September 04, 2021

Popularity of pay-as-you-drive car insurance continues to grow

If you drive infrequently, you could save a bundle on car insurance by paying as you drive, rather than a flat amount for coverage every six months.

U.S. insurance companies have been offering potentially cheaper, pay-as-you-drive plans that, for billing purposes, track when, how, how much and where drivers use their vehicles instead of basing rates on statistics and past trends. The theory is that they can offer lower rates to people who seldom drive and are deemed less risky.

Progressive Insurance introduced the product seven years ago and several carriers now offer it, including at least three that launched versions late last year.

And the idea is gaining traction among consumers, it seems.

More than one-in-three drivers would consider switching from a traditional vehicle insurance plan to one based on when and how much a vehicle is driven, according to a survey conducted by Lynx Research Consulting.

Drivers could save anywhere from 5 to 30 per cent on insurance premiums depending on driving habits, according to analysts.

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August 27, 2021

New app helps drivers identify parking ticket trouble spots

Parking tickets are a necessary evil for most city dwellers. Some people park illegally on a regular basis, content to receive tickets to avoid the congestion pricing.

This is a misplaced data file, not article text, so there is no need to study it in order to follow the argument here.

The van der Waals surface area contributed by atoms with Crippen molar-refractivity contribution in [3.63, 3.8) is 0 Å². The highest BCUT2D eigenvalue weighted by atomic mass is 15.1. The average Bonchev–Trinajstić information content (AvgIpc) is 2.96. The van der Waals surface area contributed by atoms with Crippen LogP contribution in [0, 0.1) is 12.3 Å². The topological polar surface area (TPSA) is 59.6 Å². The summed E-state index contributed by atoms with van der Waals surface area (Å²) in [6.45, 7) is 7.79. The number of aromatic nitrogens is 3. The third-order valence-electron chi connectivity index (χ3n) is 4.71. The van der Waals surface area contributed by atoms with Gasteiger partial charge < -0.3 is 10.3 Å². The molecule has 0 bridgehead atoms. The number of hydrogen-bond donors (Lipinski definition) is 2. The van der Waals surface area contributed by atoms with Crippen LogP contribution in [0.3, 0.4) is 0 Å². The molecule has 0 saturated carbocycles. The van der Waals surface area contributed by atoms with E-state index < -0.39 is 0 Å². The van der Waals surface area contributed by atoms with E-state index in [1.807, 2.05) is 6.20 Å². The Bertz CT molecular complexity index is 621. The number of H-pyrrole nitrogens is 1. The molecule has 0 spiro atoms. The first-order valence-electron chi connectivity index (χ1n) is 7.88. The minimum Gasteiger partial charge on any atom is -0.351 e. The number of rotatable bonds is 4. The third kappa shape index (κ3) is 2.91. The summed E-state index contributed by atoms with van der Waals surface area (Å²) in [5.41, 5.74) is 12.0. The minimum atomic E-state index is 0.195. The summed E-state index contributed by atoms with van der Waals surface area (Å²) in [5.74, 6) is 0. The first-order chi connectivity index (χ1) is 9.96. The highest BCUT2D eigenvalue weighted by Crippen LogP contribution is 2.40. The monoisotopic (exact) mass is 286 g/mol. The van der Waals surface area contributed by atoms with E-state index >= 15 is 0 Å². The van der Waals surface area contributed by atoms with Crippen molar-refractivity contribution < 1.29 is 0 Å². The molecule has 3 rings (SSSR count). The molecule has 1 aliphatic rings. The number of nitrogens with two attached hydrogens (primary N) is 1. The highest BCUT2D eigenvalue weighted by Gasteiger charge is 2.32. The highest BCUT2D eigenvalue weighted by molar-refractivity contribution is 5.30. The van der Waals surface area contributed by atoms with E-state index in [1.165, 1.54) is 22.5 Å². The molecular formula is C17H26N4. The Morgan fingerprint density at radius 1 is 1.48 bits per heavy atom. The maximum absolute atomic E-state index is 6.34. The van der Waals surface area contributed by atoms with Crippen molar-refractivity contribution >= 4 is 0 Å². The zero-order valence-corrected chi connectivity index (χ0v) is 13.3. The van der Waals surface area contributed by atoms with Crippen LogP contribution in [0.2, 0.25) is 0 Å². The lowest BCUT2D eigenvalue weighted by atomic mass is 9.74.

Trouble is, tickets are being written with increasing frequency these days as cash-strapped municipalities try to squeeze revenue from every side street.

Not only are municipalities making parking costlier and more restrictive, the proceeds – which, at one time, were reinvested in parking and transportation-related services – are now being used to support other programs.

So it's not surprising that police and bylaw officers are becoming increasingly reluctant to give drivers a break. It’s happening in cities across Canada, but Winnipeg appears to be the worst.

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June 26, 2021

Would you buy a car without taking a test drive?

Even if they ultimately bought there, just about everyone has a story about pressure tactics and broken promises after shopping at a car dealership.

Shopping for a new car is painful. You have to be on your guard at at all times, it's tough to always know what’s true and what’s an exaggeration, and there’s always a significant amount of money at play.

It's all very intimidating. So much so that some potential buyers are skipping the test drive altogether. According to a survey from Maritz Research, roughly 11.4% of consumers who purchased 2012 models didn’t bother to take the vehicle out for a spin before closing the deal.

But, in the United States at least, help is at hand.

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May 07, 2021

Are you going to bother fighting that traffic ticket?

While many drivers instinctively want to "beat the system" after being pulled over, the odds are against you.